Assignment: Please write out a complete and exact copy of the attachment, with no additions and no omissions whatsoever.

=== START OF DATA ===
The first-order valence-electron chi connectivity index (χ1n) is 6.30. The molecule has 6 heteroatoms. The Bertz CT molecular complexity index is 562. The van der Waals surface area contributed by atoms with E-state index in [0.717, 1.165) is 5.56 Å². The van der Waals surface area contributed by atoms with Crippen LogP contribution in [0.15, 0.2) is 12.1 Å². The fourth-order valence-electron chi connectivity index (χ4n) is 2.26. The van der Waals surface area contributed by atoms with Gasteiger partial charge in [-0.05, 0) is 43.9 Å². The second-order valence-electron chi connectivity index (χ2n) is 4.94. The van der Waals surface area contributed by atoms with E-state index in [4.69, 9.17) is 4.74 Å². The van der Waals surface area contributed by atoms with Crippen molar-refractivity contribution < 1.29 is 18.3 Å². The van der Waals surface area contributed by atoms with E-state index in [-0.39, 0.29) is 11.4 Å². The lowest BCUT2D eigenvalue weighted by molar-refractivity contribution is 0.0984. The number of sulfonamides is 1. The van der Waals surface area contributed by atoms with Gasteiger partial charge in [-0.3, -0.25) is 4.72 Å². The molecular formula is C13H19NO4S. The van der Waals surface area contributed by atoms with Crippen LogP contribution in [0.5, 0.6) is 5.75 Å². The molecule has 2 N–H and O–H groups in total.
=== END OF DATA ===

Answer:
The first-order valence-electron chi connectivity index (χ1n) is 6.30. The molecule has 6 heteroatoms. The Bertz CT molecular complexity index is 562. The van der Waals surface area contributed by atoms with E-state index in [0.717, 1.165) is 5.56 Å². The van der Waals surface area contributed by atoms with Crippen LogP contribution in [0.15, 0.2) is 12.1 Å². The fourth-order valence-electron chi connectivity index (χ4n) is 2.26. The van der Waals surface area contributed by atoms with Gasteiger partial charge in [-0.05, 0) is 43.9 Å². The second-order valence-electron chi connectivity index (χ2n) is 4.94. The van der Waals surface area contributed by atoms with E-state index in [4.69, 9.17) is 4.74 Å². The van der Waals surface area contributed by atoms with Crippen molar-refractivity contribution < 1.29 is 18.3 Å². The van der Waals surface area contributed by atoms with E-state index in [-0.39, 0.29) is 11.4 Å². The lowest BCUT2D eigenvalue weighted by molar-refractivity contribution is 0.0984. The number of sulfonamides is 1. The van der Waals surface area contributed by atoms with Gasteiger partial charge in [-0.3, -0.25) is 4.72 Å². The molecular formula is C13H19NO4S. The van der Waals surface area contributed by atoms with Crippen LogP contribution in [0.5, 0.6) is 5.75 Å². The molecule has 2 N–H and O–H groups in total.